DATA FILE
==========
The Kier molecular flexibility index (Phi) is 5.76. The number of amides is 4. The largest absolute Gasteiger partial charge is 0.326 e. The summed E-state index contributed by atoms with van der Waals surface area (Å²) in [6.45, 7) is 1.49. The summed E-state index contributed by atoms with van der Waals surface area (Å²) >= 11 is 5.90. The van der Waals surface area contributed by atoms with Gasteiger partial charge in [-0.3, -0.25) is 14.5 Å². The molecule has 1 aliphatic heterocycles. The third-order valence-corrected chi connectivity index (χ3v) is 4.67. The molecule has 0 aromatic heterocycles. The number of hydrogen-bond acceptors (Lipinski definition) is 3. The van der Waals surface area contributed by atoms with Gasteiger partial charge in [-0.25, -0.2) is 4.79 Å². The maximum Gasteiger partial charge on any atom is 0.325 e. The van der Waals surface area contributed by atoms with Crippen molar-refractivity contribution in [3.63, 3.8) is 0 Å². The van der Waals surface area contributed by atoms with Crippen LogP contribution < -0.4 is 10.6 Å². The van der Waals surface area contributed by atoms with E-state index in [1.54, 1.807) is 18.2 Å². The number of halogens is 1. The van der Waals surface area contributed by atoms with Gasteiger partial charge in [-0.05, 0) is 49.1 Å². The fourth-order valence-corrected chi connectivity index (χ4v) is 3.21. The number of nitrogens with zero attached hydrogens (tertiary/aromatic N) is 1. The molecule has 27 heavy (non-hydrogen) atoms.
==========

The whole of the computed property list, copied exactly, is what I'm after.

The Kier molecular flexibility index (Phi) is 5.76. The number of amides is 4. The largest absolute Gasteiger partial charge is 0.326 e. The summed E-state index contributed by atoms with van der Waals surface area (Å²) in [6.45, 7) is 1.49. The summed E-state index contributed by atoms with van der Waals surface area (Å²) >= 11 is 5.90. The van der Waals surface area contributed by atoms with Gasteiger partial charge in [-0.3, -0.25) is 14.5 Å². The molecule has 1 aliphatic heterocycles. The third-order valence-corrected chi connectivity index (χ3v) is 4.67. The molecule has 0 aromatic heterocycles. The number of hydrogen-bond acceptors (Lipinski definition) is 3. The van der Waals surface area contributed by atoms with Gasteiger partial charge in [-0.25, -0.2) is 4.79 Å². The maximum Gasteiger partial charge on any atom is 0.325 e. The van der Waals surface area contributed by atoms with Crippen molar-refractivity contribution in [3.63, 3.8) is 0 Å². The van der Waals surface area contributed by atoms with Crippen LogP contribution < -0.4 is 10.6 Å². The van der Waals surface area contributed by atoms with E-state index in [1.54, 1.807) is 18.2 Å². The number of halogens is 1. The van der Waals surface area contributed by atoms with Gasteiger partial charge in [-0.05, 0) is 49.1 Å². The fourth-order valence-corrected chi connectivity index (χ4v) is 3.21. The number of nitrogens with zero attached hydrogens (tertiary/aromatic N) is 1. The molecule has 27 heavy (non-hydrogen) atoms.